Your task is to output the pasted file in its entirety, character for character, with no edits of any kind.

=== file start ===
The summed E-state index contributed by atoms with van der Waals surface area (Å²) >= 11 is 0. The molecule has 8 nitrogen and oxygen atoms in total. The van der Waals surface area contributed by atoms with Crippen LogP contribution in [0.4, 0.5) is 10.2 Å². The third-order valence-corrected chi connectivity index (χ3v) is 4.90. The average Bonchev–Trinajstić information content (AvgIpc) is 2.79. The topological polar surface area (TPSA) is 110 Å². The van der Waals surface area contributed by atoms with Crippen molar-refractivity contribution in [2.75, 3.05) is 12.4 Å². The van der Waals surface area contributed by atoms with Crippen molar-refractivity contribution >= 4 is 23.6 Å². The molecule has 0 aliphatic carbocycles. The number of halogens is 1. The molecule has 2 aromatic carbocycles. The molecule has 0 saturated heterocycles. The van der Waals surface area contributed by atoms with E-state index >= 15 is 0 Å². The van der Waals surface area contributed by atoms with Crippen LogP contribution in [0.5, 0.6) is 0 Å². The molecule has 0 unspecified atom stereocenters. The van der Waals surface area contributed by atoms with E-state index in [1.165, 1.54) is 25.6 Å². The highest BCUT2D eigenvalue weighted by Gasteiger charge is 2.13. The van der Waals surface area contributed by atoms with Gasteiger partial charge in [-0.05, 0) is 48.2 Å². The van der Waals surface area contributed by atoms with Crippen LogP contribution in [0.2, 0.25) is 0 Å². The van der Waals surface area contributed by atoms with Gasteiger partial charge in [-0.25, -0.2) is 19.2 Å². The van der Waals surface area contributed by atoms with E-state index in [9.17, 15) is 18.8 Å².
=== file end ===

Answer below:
The summed E-state index contributed by atoms with van der Waals surface area (Å²) >= 11 is 0. The molecule has 8 nitrogen and oxygen atoms in total. The van der Waals surface area contributed by atoms with Crippen LogP contribution in [0.4, 0.5) is 10.2 Å². The third-order valence-corrected chi connectivity index (χ3v) is 4.90. The average Bonchev–Trinajstić information content (AvgIpc) is 2.79. The topological polar surface area (TPSA) is 110 Å². The van der Waals surface area contributed by atoms with Crippen molar-refractivity contribution in [2.75, 3.05) is 12.4 Å². The van der Waals surface area contributed by atoms with Crippen molar-refractivity contribution >= 4 is 23.6 Å². The molecule has 0 aliphatic carbocycles. The number of halogens is 1. The molecule has 2 aromatic carbocycles. The molecule has 0 saturated heterocycles. The van der Waals surface area contributed by atoms with E-state index >= 15 is 0 Å². The van der Waals surface area contributed by atoms with Crippen LogP contribution in [0.5, 0.6) is 0 Å². The molecule has 0 unspecified atom stereocenters. The van der Waals surface area contributed by atoms with E-state index in [1.165, 1.54) is 25.6 Å². The highest BCUT2D eigenvalue weighted by Gasteiger charge is 2.13. The van der Waals surface area contributed by atoms with Gasteiger partial charge in [-0.05, 0) is 48.2 Å². The van der Waals surface area contributed by atoms with Crippen LogP contribution in [0.2, 0.25) is 0 Å². The van der Waals surface area contributed by atoms with Gasteiger partial charge in [-0.25, -0.2) is 19.2 Å². The van der Waals surface area contributed by atoms with E-state index in [9.17, 15) is 18.8 Å².